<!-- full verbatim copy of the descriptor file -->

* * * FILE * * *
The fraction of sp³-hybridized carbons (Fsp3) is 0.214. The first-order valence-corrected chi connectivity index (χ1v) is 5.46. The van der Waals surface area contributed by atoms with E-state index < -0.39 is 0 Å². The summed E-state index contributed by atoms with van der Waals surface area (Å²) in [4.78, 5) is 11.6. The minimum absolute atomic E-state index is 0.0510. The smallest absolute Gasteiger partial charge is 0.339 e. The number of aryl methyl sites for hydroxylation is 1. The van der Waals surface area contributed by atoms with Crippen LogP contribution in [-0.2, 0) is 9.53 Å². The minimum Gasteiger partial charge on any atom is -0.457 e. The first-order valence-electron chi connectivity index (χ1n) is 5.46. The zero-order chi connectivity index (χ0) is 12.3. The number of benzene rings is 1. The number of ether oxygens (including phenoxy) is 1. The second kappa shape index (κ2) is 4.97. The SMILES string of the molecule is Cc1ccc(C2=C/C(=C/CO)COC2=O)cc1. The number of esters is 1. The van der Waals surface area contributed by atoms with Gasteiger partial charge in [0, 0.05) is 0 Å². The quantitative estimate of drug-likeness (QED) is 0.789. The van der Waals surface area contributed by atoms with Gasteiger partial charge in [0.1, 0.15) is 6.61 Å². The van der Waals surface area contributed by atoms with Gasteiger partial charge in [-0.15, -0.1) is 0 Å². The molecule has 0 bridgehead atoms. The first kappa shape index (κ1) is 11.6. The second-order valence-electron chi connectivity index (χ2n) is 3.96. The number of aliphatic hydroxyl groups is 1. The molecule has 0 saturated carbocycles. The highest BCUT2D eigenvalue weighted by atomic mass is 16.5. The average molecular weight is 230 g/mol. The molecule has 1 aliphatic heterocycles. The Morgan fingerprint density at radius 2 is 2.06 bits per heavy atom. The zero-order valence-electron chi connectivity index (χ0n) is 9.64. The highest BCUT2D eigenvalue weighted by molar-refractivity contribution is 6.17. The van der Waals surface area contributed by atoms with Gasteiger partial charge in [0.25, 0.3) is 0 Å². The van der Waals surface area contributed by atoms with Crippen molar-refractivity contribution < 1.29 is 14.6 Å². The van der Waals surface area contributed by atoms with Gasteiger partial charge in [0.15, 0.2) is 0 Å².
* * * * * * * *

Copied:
The fraction of sp³-hybridized carbons (Fsp3) is 0.214. The first-order valence-corrected chi connectivity index (χ1v) is 5.46. The van der Waals surface area contributed by atoms with E-state index < -0.39 is 0 Å². The summed E-state index contributed by atoms with van der Waals surface area (Å²) in [4.78, 5) is 11.6. The minimum absolute atomic E-state index is 0.0510. The smallest absolute Gasteiger partial charge is 0.339 e. The number of aryl methyl sites for hydroxylation is 1. The van der Waals surface area contributed by atoms with Crippen LogP contribution in [-0.2, 0) is 9.53 Å². The minimum Gasteiger partial charge on any atom is -0.457 e. The first-order valence-electron chi connectivity index (χ1n) is 5.46. The zero-order chi connectivity index (χ0) is 12.3. The number of benzene rings is 1. The number of ether oxygens (including phenoxy) is 1. The second kappa shape index (κ2) is 4.97. The SMILES string of the molecule is Cc1ccc(C2=C/C(=C/CO)COC2=O)cc1. The number of esters is 1. The van der Waals surface area contributed by atoms with Gasteiger partial charge in [0, 0.05) is 0 Å². The quantitative estimate of drug-likeness (QED) is 0.789. The van der Waals surface area contributed by atoms with Gasteiger partial charge in [0.1, 0.15) is 6.61 Å². The van der Waals surface area contributed by atoms with Gasteiger partial charge in [-0.15, -0.1) is 0 Å². The molecule has 0 bridgehead atoms. The first kappa shape index (κ1) is 11.6. The second-order valence-electron chi connectivity index (χ2n) is 3.96. The number of aliphatic hydroxyl groups is 1. The molecule has 0 saturated carbocycles. The highest BCUT2D eigenvalue weighted by atomic mass is 16.5. The average molecular weight is 230 g/mol. The molecule has 1 aliphatic heterocycles. The Morgan fingerprint density at radius 2 is 2.06 bits per heavy atom. The zero-order valence-electron chi connectivity index (χ0n) is 9.64. The highest BCUT2D eigenvalue weighted by molar-refractivity contribution is 6.17. The van der Waals surface area contributed by atoms with Gasteiger partial charge in [0.25, 0.3) is 0 Å². The van der Waals surface area contributed by atoms with Crippen molar-refractivity contribution < 1.29 is 14.6 Å². The van der Waals surface area contributed by atoms with Gasteiger partial charge in [0.15, 0.2) is 0 Å².